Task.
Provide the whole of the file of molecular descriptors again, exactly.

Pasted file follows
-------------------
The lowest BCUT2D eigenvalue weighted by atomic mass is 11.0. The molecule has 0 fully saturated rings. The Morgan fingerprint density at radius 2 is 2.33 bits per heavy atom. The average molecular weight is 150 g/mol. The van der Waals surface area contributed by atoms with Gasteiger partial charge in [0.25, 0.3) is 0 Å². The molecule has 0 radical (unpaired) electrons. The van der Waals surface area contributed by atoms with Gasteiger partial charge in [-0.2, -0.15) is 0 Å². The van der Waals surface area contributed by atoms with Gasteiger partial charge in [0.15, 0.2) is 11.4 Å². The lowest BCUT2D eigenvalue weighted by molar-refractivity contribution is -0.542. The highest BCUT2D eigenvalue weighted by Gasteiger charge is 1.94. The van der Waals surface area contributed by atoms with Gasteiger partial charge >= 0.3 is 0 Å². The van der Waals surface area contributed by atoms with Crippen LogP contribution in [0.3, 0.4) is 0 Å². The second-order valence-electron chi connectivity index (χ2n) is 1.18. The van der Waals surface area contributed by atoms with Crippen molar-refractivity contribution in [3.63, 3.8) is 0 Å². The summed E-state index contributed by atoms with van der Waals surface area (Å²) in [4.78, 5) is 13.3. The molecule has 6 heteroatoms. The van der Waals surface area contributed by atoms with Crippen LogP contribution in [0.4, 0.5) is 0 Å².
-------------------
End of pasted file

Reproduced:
The lowest BCUT2D eigenvalue weighted by atomic mass is 11.0. The molecule has 0 fully saturated rings. The Morgan fingerprint density at radius 2 is 2.33 bits per heavy atom. The average molecular weight is 150 g/mol. The van der Waals surface area contributed by atoms with Gasteiger partial charge in [0.25, 0.3) is 0 Å². The molecule has 0 radical (unpaired) electrons. The van der Waals surface area contributed by atoms with Gasteiger partial charge in [-0.2, -0.15) is 0 Å². The van der Waals surface area contributed by atoms with Gasteiger partial charge in [0.15, 0.2) is 11.4 Å². The lowest BCUT2D eigenvalue weighted by molar-refractivity contribution is -0.542. The highest BCUT2D eigenvalue weighted by Gasteiger charge is 1.94. The van der Waals surface area contributed by atoms with Gasteiger partial charge >= 0.3 is 0 Å². The van der Waals surface area contributed by atoms with Crippen LogP contribution in [0.3, 0.4) is 0 Å². The second-order valence-electron chi connectivity index (χ2n) is 1.18. The van der Waals surface area contributed by atoms with Crippen molar-refractivity contribution in [3.63, 3.8) is 0 Å². The summed E-state index contributed by atoms with van der Waals surface area (Å²) in [4.78, 5) is 13.3. The molecule has 6 heteroatoms. The van der Waals surface area contributed by atoms with Crippen LogP contribution in [0.4, 0.5) is 0 Å².